The name Elon Musk often reminds people of those Tesla motors that swoosh past their houses without making much noise. In recent years, Elon Musk has emerged as one of America’s most prestigious IT leaders just like Bill Gates and Steve Jobs. The Tesla Motors, known for their powerful electric engine and cutting-edge autopilot systems, has been grabbing market shares from traditional vehicle manufactures in many places over the world.
But meanwhile, in another field that ordinary people rarely get in touch with, Musk is also improving his fame. Musk in his early years founded SpaceX, a private aerospace manufacturer and space transportation service provider. Recently SpaceX experienced a major breakthrough amidst its strategic plan –– the company had successfully landed a part of its Falcon Rocket on a drone ship.
See the landing here: https://www.youtube.com/watch?v=sYmQQn_ZSys
This is NOT an animation. Landing such a giant booster on a 300*100 feet, not entirely stationary drone ship requires a combination of very advanced technologies on engineering that even NASA has not yet developed, and the path to this achievement is as hard as you would imagine. Before the successful landing on April 8, SpaceX had 5 attempts with the same rocket model and all of them failed, causing huge economic loss to Elon Musk. Yet he remained unfazed, and now his perseverance is finally paying off.
Despite the prestige that Musk receives, the success of this landing can potentially save a lot of money in future space launching. As shown below, SpaceX has already been offering the most affordable and efficient launching service among its private and government-funded competitors. Bear in mind that these launch prices are all based on disposable rockets.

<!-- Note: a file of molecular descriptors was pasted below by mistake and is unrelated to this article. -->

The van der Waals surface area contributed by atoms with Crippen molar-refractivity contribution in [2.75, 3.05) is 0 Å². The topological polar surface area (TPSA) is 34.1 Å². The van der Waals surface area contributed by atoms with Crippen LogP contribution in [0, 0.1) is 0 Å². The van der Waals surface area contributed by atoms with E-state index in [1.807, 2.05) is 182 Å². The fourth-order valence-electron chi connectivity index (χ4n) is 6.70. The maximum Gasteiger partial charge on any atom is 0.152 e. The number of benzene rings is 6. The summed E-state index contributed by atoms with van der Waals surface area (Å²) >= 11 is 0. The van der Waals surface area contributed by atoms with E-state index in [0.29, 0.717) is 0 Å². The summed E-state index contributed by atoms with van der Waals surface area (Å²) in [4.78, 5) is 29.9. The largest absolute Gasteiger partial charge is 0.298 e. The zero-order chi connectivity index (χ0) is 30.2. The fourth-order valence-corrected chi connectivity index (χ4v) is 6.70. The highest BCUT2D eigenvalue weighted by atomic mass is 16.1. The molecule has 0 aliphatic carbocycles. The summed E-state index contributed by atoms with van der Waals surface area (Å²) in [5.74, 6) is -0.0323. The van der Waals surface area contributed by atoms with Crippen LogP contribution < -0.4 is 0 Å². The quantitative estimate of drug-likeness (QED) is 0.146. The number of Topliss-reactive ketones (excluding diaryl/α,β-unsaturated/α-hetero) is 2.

Now given that SpaceX is finalizing its experiment of recycling rockets, we are expecting to see yet another significant drop on the launching cost of SpaceX Falcons –– even more superior than its competitors.
More affordable price tags mean that space programs are becoming less and less government-oriented, making space exploration no longer a privileged competition between superpowers. SpaceX has already taken over many space projects that NASA used to operate, such as cargo delivery service to the International Space Station, since SpaceX is able to perform similar tasks with higher efficiency and significantly lower cost. Now, since many governments are cutting budgets for their space programs, private-funded companies such as SpaceX have unprecedented opportunities to further expand their markets and one day possibly become the dominant force in the space.
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